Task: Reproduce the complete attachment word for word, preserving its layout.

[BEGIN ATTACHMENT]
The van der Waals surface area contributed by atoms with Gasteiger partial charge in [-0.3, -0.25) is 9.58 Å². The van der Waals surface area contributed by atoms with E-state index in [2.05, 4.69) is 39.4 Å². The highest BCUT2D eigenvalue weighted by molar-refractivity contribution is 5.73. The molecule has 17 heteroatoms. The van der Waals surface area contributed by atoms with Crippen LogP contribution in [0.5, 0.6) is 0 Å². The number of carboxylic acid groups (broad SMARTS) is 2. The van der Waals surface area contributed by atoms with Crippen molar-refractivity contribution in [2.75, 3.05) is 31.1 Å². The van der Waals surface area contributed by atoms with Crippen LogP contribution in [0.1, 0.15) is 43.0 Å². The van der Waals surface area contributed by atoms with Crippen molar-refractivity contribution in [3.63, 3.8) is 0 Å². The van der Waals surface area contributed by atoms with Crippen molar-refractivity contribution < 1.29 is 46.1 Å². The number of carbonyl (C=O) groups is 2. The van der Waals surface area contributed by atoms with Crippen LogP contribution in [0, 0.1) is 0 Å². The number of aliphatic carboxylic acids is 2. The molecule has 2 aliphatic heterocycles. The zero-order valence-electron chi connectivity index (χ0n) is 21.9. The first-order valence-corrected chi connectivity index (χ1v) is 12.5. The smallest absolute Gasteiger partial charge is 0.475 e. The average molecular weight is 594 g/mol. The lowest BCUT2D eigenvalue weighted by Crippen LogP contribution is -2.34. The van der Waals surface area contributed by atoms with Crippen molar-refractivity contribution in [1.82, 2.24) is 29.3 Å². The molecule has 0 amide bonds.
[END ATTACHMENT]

The van der Waals surface area contributed by atoms with Gasteiger partial charge in [-0.3, -0.25) is 9.58 Å². The van der Waals surface area contributed by atoms with E-state index in [2.05, 4.69) is 39.4 Å². The highest BCUT2D eigenvalue weighted by molar-refractivity contribution is 5.73. The molecule has 17 heteroatoms. The van der Waals surface area contributed by atoms with Crippen LogP contribution in [0.5, 0.6) is 0 Å². The number of carboxylic acid groups (broad SMARTS) is 2. The van der Waals surface area contributed by atoms with Crippen molar-refractivity contribution in [2.75, 3.05) is 31.1 Å². The van der Waals surface area contributed by atoms with Crippen LogP contribution in [0.1, 0.15) is 43.0 Å². The van der Waals surface area contributed by atoms with Crippen molar-refractivity contribution in [3.63, 3.8) is 0 Å². The van der Waals surface area contributed by atoms with Crippen molar-refractivity contribution < 1.29 is 46.1 Å². The number of carbonyl (C=O) groups is 2. The van der Waals surface area contributed by atoms with Crippen LogP contribution in [0, 0.1) is 0 Å². The number of aliphatic carboxylic acids is 2. The molecule has 2 aliphatic heterocycles. The zero-order valence-electron chi connectivity index (χ0n) is 21.9. The first-order valence-corrected chi connectivity index (χ1v) is 12.5. The smallest absolute Gasteiger partial charge is 0.475 e. The average molecular weight is 594 g/mol. The lowest BCUT2D eigenvalue weighted by Crippen LogP contribution is -2.34. The van der Waals surface area contributed by atoms with Crippen molar-refractivity contribution in [1.82, 2.24) is 29.3 Å². The molecule has 0 amide bonds.